Love them or hate them, one thing’s for sure – you can’t escape them. The TV promo is everywhere. It’s simple advertising and it works wonders. But with the speed that everything is evolving in the digital age, Kate Cowling asks whether the humble TV promo can keep up
Like the fisherman’s lure, the sparkly TV promo is often our first glimpse of something we want to bite into. It introduces us to characters we’ll come to love – or love to hate – and plot lines we will devour in successive weeks and months.
But as promos continue to roll through prime time, less of us are switching on to catch them. Increasingly, we’re finding other means of viewing our favourite shows and, in turn, missing out on those tempting teasers.
A recent OzTAM, Nielson and Regional TAM survey showed while the vast majority still prefer traditional TV, as a many as 45% of us are watching some video content online.
On the findings, OzTAM CEO Doug Peiffer said: “Australians love television and are increasingly using new devices to stay in touch with their favourite programs and enjoy video whenever and wherever they wish”.
This stealthy ‘on-demand’ transition could mean missed opportunities and lost audiences for stations if they fail to adapt. But it also means new ways of promoting shows through sharing and online interaction.
As Australian television stations try to respond with savvier shorts and cross-media promotion, the big question is whether they’ve done enough to reclaim the promo’s heyday.
The big picture
Promo producers have certainly become savvier as they face the prospect of digital audience losses, but that doesn’t mean the promo has lost currency, according to SBS’s newly-appointed marketing director Helen Kellie.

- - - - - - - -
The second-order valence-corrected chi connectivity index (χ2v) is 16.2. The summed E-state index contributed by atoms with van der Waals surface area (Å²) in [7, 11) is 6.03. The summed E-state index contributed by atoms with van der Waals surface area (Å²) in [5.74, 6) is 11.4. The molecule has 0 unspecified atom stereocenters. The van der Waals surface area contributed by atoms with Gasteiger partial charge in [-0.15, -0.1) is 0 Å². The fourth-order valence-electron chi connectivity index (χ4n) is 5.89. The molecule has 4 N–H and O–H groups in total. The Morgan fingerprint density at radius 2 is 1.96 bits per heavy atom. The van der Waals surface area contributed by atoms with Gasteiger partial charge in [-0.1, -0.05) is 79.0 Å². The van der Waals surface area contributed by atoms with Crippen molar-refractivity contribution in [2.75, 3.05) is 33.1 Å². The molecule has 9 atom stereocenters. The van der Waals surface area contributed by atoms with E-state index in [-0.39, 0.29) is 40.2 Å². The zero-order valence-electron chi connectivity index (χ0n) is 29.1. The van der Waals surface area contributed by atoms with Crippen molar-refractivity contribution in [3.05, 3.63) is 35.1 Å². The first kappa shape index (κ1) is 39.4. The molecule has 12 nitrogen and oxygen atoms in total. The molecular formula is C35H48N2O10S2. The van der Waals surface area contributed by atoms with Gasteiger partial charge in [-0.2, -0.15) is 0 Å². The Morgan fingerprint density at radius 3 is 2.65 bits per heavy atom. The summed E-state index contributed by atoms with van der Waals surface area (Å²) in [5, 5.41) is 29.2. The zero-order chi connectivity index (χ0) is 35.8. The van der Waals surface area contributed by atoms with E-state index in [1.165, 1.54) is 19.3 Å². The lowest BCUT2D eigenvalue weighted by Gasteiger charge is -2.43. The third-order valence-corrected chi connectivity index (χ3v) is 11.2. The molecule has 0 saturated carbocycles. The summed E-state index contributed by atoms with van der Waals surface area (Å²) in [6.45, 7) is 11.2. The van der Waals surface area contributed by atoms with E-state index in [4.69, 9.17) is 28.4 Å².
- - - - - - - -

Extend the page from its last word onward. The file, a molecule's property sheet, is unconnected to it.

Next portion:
In a world where TV still dominates in the entertainment stakes, it’s still the way people plan their evenings, she adds.
“If I’m a TV network and I don’t tell people what’s on, how are they going to know to tune in?”
Indeed, Nine’s creative director Andrew Peace says added formatting options make the promo more important than ever. “People will always have to be educated, it doesn’t matter what the format,” he says. “In the past people were just fed a schedule, but in this more fluid, choice-driven environment, people still want to be informed and enticed.”
Peace believes “strong programs still command huge audiences” and says the battle for viewers is still between competing channels, not mediums.
Andrew Peace, Creative director, Nine
Media analyst and Fusion Strategy managing director Steve Allen agrees there’s no reason for burgeoning digital options to change the saliency of the TV promo.
“TV promos are after all a ‘mini story’ of the contents of a whole program, series or episode. They are the greatest distillation of a whole storyline. To me it does not matter whether these are placed within Station/Network or appear within the digital space, practical limitations of length and consumer tolerance of digital interruption aside.”
But Hard Hat Digital’s director of strategy Daniel Monheit disagrees with Allen’s assessment.